A theory of right action is a theory and so it will “show us why this answer is correct.” However, this also doesn’t seem to be enough.
Rather, “[m]y moral decisions are mine in that I am responsible for them, but in a further way as well. They reveal something about me such that I can be praised and blamed for them in a way that cannot be shifted to the moral theory I was following.” (738) So if I follow the computer manual and do the wrong thing either the manual was wrong or I read it wrong. But my mistake is all in the manual.
Annas example: Suppose someone’s mom were his decision procedure. He did what his mom told him to. If he doesn’t follow her orders he feels guilt, etc.
Is it OK if we replace mom with a decision procedure? What if mom always happens to be right?
What’s missing there?
I internalize the computer manual/decision procedure. Then the decisions are my own.
She says “whether the theory is pictured as outside me, like a manual, or inside me, like a set of directions as to how to think, it is still telling me what to do.” (739)
What is wrong with this? Why doesn’t it correctly describe what we want our moral life to be like?
Virtue ethics starts with the question ‘how should one live’ and consequently the question ‘what kind of person should I be/what kind of character should I have?’
But how does virtue give us a conception of right action? How do we use it?
“An action si right iff it is what a virtuous person would ‘reliably (or characteristically) do.’” (739)
The virtuous person has to be understood independently or you have a circular argument (so you can’t say the virtuous person is someone who always does the right thing, e.g.)
What might be the problems with this view?
First, it’s supposed to be practical and action-guiding. So how do we know who is virtuous?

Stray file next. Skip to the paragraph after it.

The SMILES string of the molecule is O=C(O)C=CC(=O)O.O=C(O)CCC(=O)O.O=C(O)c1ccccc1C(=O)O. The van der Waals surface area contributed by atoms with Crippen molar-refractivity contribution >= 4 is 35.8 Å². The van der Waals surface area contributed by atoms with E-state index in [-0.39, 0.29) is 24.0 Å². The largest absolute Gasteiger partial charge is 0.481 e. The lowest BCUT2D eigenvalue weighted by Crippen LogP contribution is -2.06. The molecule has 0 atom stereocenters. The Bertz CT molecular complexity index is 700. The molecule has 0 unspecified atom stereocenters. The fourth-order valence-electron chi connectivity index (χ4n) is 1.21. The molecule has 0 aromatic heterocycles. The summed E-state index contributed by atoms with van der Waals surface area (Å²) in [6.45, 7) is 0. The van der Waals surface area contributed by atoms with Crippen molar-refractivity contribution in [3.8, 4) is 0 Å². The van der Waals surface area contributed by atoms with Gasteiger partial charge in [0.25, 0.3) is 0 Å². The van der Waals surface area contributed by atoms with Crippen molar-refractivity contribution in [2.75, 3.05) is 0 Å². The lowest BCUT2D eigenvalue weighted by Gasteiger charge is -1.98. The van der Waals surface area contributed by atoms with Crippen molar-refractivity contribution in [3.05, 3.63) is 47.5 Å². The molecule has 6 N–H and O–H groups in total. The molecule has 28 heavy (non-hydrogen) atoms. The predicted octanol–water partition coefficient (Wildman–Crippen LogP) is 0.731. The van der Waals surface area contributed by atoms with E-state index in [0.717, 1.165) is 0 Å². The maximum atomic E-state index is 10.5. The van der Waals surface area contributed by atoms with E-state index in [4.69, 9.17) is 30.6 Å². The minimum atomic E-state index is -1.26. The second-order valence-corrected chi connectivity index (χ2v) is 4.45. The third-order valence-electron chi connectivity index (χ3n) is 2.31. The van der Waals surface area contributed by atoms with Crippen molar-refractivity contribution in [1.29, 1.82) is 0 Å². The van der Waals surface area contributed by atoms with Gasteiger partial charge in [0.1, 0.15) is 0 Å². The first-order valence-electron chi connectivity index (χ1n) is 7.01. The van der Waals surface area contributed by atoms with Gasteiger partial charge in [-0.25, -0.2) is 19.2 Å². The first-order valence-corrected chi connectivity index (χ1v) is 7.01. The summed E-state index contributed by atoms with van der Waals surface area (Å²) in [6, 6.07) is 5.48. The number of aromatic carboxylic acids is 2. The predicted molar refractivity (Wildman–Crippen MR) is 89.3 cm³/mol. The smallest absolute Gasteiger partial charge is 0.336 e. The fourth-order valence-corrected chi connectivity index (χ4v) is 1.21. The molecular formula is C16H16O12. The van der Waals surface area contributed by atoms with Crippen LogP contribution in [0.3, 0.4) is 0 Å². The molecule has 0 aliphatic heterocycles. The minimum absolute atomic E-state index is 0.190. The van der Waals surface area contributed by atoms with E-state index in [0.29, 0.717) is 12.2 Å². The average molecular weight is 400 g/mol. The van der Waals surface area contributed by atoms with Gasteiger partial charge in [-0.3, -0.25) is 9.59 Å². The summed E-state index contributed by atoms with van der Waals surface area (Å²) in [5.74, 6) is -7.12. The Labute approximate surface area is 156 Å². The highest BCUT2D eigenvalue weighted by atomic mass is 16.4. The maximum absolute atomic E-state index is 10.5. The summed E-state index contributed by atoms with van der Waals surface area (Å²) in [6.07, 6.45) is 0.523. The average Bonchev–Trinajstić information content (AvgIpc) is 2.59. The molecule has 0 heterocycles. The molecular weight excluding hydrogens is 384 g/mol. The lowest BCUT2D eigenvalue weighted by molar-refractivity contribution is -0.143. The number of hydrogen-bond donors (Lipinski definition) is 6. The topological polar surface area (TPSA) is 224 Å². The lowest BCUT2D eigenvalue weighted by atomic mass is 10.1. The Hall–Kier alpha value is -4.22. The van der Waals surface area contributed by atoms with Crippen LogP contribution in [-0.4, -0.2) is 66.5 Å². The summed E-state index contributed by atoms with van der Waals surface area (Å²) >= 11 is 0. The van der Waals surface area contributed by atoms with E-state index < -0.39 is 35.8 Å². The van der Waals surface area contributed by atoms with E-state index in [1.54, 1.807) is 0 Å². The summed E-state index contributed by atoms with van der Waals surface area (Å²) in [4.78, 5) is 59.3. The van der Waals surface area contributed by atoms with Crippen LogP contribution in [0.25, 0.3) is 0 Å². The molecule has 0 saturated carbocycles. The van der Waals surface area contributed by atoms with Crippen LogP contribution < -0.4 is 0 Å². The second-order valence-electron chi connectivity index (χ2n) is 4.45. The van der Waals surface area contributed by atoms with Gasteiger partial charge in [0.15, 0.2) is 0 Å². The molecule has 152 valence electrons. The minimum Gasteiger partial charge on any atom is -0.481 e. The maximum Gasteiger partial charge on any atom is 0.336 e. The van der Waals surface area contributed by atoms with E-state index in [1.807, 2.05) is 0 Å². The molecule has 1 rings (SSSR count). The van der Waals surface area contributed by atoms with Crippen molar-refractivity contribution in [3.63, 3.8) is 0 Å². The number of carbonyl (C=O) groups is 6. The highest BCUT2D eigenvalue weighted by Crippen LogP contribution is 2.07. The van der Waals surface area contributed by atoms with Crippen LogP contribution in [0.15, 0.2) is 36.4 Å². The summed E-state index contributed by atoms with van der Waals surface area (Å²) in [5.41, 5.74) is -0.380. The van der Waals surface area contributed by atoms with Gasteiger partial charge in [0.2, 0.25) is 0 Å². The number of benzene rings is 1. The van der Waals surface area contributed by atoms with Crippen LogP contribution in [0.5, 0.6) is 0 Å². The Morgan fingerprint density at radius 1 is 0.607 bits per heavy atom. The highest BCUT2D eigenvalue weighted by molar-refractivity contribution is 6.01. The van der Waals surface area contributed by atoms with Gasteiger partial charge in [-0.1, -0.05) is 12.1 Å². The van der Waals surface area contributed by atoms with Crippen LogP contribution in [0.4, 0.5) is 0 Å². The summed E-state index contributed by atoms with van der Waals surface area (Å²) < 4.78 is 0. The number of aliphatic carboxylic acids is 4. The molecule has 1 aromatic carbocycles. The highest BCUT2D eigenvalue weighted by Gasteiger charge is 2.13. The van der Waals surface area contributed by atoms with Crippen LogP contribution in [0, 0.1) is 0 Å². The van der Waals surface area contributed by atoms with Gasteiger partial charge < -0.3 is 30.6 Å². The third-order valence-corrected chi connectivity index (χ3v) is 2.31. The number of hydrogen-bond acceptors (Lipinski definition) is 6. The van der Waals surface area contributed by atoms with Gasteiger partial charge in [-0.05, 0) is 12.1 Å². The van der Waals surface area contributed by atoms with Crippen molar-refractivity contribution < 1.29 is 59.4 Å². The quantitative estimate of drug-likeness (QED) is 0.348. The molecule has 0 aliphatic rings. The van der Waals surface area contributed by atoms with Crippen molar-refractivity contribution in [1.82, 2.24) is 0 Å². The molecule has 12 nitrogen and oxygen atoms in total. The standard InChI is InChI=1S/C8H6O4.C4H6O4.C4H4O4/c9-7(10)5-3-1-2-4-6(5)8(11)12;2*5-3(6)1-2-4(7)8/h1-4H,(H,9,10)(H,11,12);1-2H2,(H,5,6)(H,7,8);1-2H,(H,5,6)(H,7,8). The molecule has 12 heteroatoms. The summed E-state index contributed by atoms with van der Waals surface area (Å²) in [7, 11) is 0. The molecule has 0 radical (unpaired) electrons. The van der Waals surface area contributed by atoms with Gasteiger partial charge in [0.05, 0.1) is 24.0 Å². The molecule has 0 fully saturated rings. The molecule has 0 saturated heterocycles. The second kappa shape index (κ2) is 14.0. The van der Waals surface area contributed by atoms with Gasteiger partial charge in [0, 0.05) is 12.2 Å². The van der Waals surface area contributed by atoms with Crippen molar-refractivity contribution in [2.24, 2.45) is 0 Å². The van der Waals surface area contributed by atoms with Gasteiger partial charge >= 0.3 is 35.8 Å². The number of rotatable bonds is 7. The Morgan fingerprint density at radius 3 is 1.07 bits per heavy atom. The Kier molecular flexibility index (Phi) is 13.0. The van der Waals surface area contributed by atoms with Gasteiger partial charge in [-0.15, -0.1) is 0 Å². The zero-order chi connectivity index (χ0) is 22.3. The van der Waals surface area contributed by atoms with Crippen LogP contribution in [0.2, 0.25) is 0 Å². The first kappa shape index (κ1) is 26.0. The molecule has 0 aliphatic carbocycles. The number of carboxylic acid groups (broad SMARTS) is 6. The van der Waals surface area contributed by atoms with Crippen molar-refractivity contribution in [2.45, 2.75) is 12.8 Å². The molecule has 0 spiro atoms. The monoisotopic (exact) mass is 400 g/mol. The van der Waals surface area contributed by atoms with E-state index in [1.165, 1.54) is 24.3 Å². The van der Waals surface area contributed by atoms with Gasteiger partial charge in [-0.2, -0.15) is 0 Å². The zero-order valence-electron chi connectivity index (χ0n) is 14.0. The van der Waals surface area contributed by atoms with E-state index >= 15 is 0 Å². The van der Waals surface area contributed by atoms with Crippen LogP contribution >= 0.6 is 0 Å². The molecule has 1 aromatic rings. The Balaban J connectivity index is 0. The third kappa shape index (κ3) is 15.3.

Second, we could say that there are no perfectly virtuous people. But then it’s not practical and action-guiding.
Third, we might all agree that there is a right thing but it isn’t something the virtuous person will do. E.g., if a person behaves badly, what is the right thing? The virtuous person is no guide since such a person does not behave badly. She also doesn’t have to improve herself even though that might be right for me.
If we are saying what virtuous person A or B would do, we are still “applying the theory in a way that anybody might have done regardless of character.” (740)
What could be an alterative?
Being virtuous and doing the right thing is “a developmental process.”
Aristotle says that becoming virtuous is like “learning to be a builder.” Virtue is analogous to “a practical skill.”
What does a builder do to become a good builder? A builder has a mentor/role model, he learns gradually, he starts off shakier and then develops his own deeper understanding of how to build, he aspires to improve, etc.
You start off with a model/exemplar [great piano player] but eventually the goal is to do the ‘performance’ in your won way, which may be different.
Part of the development is to go beyond and challenge the moral views we were given in childhood. But we don’t try to go and create a decision procedure. (We must have rules of thumb though)
We start off as learners and eventually we develop “an uncodifiabile ability to discern morally relevant situations….developed practical wisdom which…goes beyond that of his role models…a grasp of rules and principles…[to apply] intelligently and with insight.”
You start off by acting brave. Gradually, you see the point of being brave. You habituate yourself to be brave. You start to develop “greater understanding of what bravery requires…”
“An action is right iff it is what a virtuous person would (reliably, characteristically) do. (742)
Annas: We can’t have an account of this that is indepednent of the virtuous person. “The fully virtuous person is the ideal that the beginner is aspiring to be.” (743)
We can still praise the beginner though, even if it only approximates what the virtuous person does.
Not everybody can do this. There is no decision procedure.
Annas—This is just realistic. “We don’t emulate, or get advice from airheads, or untrustworthy people.” (744)
But we can identify virtuous people based on their credentials. [What would these be?]
Virtue ethics is practical because it “guides us by improving practical reasoning with which we act…” (744) We emulate good people and in this way open the door to becoming good ourselves.
But what about moral responsibility? How do we explain bad people and then hold them responsible?